"Ranch" is a bit of a stretch, as it is a small private home with a relatively small fenced front yard in which the dogs can play. They can't play in the back, as it is completely taken up by a swimming pool, and they don't give the dogs access to it. The family room is littered with dog beds, and the couches are covered with blankets, so I suppose the dogs are allowed there.
The boarding is run by John Moran and his wife, Christine. She works, and he stays home with the dogs. They will board 5 dogs at a time. They already have one of their own. The dogs can play in the house all day, and sometimes in the front garden. John would have to let them out. He assures me that the dogs are never left alone. After Christine gets home at about 4:00, they take the dogs for a walk around their neighborhood, each of them leading 3 dogs.
They wanted to meet Caitlin before agreeing to take her, so I'd expect that they won't take any who are obviously antisocial.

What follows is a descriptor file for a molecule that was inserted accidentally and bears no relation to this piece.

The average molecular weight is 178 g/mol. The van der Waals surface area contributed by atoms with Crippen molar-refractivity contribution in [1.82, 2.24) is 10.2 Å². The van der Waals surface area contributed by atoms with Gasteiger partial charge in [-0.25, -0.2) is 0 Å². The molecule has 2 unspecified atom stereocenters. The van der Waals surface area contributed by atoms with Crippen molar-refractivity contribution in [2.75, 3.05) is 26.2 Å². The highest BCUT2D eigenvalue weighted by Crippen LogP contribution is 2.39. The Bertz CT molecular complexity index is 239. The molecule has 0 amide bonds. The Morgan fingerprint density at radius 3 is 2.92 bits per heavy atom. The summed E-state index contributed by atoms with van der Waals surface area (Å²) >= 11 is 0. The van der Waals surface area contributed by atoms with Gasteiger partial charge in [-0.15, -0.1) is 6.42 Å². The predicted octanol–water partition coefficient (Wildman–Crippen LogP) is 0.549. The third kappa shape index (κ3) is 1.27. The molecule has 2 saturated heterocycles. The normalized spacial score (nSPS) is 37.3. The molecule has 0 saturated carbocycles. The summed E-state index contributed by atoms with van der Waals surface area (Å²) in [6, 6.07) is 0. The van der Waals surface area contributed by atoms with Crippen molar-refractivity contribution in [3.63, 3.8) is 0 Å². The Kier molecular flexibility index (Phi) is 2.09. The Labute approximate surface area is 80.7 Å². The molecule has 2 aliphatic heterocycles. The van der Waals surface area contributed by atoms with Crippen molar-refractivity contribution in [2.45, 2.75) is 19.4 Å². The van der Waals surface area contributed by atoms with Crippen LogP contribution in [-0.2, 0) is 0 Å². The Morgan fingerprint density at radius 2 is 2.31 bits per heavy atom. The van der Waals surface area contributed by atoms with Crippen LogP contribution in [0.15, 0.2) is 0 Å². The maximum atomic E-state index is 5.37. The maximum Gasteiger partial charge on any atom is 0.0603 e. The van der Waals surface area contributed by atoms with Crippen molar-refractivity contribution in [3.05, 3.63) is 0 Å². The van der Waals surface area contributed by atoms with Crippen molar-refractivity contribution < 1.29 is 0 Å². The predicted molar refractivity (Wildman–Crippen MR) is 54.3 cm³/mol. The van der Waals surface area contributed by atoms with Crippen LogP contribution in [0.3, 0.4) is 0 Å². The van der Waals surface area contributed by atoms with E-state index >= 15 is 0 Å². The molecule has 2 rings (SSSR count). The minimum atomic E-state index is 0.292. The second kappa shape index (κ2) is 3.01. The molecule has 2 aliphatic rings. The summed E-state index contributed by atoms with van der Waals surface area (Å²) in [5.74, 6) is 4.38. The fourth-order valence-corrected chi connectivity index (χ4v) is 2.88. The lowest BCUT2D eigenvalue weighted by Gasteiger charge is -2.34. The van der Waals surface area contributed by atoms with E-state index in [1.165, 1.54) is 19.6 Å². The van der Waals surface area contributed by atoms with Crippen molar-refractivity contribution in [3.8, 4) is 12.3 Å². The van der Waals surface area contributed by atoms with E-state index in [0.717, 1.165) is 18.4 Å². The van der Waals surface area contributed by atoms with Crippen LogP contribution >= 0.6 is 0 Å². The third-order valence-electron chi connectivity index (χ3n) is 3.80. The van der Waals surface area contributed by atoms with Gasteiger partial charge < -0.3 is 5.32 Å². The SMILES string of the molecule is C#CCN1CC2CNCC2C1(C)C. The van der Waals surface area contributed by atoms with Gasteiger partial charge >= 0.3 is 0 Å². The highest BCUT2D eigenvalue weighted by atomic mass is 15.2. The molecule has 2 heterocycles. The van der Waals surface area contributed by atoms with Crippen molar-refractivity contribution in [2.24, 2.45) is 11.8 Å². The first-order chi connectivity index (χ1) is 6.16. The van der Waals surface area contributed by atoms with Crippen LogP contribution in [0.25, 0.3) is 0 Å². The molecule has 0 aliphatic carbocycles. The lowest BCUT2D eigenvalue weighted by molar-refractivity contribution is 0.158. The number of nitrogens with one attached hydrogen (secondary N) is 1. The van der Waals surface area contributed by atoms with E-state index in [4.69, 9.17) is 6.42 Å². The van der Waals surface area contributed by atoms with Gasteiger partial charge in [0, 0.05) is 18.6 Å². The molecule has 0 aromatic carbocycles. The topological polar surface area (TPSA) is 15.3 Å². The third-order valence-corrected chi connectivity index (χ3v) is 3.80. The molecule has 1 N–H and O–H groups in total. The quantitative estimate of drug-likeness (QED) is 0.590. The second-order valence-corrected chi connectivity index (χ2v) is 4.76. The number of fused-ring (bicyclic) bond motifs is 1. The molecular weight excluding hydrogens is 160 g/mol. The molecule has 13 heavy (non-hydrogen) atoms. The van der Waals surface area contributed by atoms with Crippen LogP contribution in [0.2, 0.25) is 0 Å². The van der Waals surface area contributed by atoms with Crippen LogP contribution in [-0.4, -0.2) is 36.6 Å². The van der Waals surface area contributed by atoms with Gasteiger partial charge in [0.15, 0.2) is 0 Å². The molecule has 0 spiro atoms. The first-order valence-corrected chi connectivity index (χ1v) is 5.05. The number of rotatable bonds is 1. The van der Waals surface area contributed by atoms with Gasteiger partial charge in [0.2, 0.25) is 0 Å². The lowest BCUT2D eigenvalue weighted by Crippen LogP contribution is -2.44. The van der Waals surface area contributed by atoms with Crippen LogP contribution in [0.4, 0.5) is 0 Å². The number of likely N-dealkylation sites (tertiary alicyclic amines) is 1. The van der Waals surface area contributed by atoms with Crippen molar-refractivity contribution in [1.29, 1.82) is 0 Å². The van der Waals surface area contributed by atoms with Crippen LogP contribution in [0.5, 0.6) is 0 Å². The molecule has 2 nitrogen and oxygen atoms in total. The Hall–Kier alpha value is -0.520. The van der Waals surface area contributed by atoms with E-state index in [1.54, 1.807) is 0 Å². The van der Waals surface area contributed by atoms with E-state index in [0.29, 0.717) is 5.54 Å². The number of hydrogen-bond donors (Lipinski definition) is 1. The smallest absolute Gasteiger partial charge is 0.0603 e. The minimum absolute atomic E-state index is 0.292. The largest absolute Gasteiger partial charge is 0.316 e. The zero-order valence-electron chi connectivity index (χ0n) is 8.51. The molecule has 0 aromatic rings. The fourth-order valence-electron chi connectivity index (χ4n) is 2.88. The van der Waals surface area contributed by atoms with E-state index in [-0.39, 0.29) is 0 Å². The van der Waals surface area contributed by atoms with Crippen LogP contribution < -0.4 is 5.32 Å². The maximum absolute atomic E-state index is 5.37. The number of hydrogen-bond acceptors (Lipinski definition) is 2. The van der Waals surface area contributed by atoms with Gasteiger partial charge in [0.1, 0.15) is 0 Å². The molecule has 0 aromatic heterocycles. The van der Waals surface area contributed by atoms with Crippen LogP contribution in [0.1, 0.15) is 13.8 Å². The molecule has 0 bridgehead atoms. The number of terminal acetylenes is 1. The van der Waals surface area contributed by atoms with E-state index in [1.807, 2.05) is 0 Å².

In spite of the informality of the setup, I'd feel pretty comfortable leaving Caitlin with them. I'm waiting for John to give me the names of some former clients to get their input.

Note added later: They don't want her--said she was too young. Maybe that was because I told them she chews furniture, or because Rob told them how she takes baths in the water bowl. Perhaps we'll be more reticent next time. Rob says he didn't like John much anyway.

Thursday, May 24, 2012

Where to board Caitlin--Camp Bow Wow

Rob & I have a six month old border collie named Caitlin.
She's a. handful, needs enormous amounts of exercise, wants to be the center of attention, and is quite pushy about it if she wants something (usually to go to the dog park). She's crashed out against my leg right now, but 20 minutes from now, she'll be trying to bite my laptop or get my mouse away from me. She's difficult to ignore.